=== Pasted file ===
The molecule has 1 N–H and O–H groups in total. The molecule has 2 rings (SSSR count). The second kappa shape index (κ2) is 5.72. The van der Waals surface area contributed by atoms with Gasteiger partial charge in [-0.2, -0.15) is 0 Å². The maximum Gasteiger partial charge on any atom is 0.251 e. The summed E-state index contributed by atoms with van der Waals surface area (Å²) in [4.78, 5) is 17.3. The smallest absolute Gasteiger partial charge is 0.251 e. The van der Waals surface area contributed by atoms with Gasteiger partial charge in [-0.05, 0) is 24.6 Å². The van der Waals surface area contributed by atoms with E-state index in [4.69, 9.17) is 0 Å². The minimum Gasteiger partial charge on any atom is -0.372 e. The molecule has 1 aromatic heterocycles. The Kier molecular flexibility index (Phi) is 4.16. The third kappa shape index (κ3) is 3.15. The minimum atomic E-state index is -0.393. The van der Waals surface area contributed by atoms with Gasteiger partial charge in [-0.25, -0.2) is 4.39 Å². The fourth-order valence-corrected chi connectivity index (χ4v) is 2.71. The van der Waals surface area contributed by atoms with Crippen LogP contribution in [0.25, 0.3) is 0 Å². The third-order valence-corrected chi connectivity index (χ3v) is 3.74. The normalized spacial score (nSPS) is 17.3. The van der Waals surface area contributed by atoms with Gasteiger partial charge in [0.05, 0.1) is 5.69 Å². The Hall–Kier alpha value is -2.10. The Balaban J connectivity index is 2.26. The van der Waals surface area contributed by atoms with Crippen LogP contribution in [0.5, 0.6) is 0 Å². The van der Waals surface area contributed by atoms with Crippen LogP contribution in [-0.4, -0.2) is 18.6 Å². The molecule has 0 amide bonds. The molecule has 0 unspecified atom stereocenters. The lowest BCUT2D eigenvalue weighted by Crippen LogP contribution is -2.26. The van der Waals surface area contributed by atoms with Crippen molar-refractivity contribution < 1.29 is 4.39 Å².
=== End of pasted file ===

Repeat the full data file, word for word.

The molecule has 1 N–H and O–H groups in total. The molecule has 2 rings (SSSR count). The second kappa shape index (κ2) is 5.72. The van der Waals surface area contributed by atoms with Gasteiger partial charge in [-0.2, -0.15) is 0 Å². The maximum Gasteiger partial charge on any atom is 0.251 e. The summed E-state index contributed by atoms with van der Waals surface area (Å²) in [4.78, 5) is 17.3. The smallest absolute Gasteiger partial charge is 0.251 e. The van der Waals surface area contributed by atoms with Gasteiger partial charge in [-0.05, 0) is 24.6 Å². The van der Waals surface area contributed by atoms with E-state index in [4.69, 9.17) is 0 Å². The minimum Gasteiger partial charge on any atom is -0.372 e. The molecule has 1 aromatic heterocycles. The Kier molecular flexibility index (Phi) is 4.16. The third kappa shape index (κ3) is 3.15. The minimum atomic E-state index is -0.393. The van der Waals surface area contributed by atoms with Gasteiger partial charge in [-0.25, -0.2) is 4.39 Å². The fourth-order valence-corrected chi connectivity index (χ4v) is 2.71. The van der Waals surface area contributed by atoms with Crippen LogP contribution in [0.25, 0.3) is 0 Å². The third-order valence-corrected chi connectivity index (χ3v) is 3.74. The normalized spacial score (nSPS) is 17.3. The van der Waals surface area contributed by atoms with Gasteiger partial charge in [0.05, 0.1) is 5.69 Å². The Hall–Kier alpha value is -2.10. The Balaban J connectivity index is 2.26. The van der Waals surface area contributed by atoms with Crippen LogP contribution in [0.5, 0.6) is 0 Å². The van der Waals surface area contributed by atoms with Crippen LogP contribution in [-0.4, -0.2) is 18.6 Å². The molecule has 0 amide bonds. The molecule has 0 unspecified atom stereocenters. The lowest BCUT2D eigenvalue weighted by Crippen LogP contribution is -2.26. The van der Waals surface area contributed by atoms with Crippen molar-refractivity contribution < 1.29 is 4.39 Å².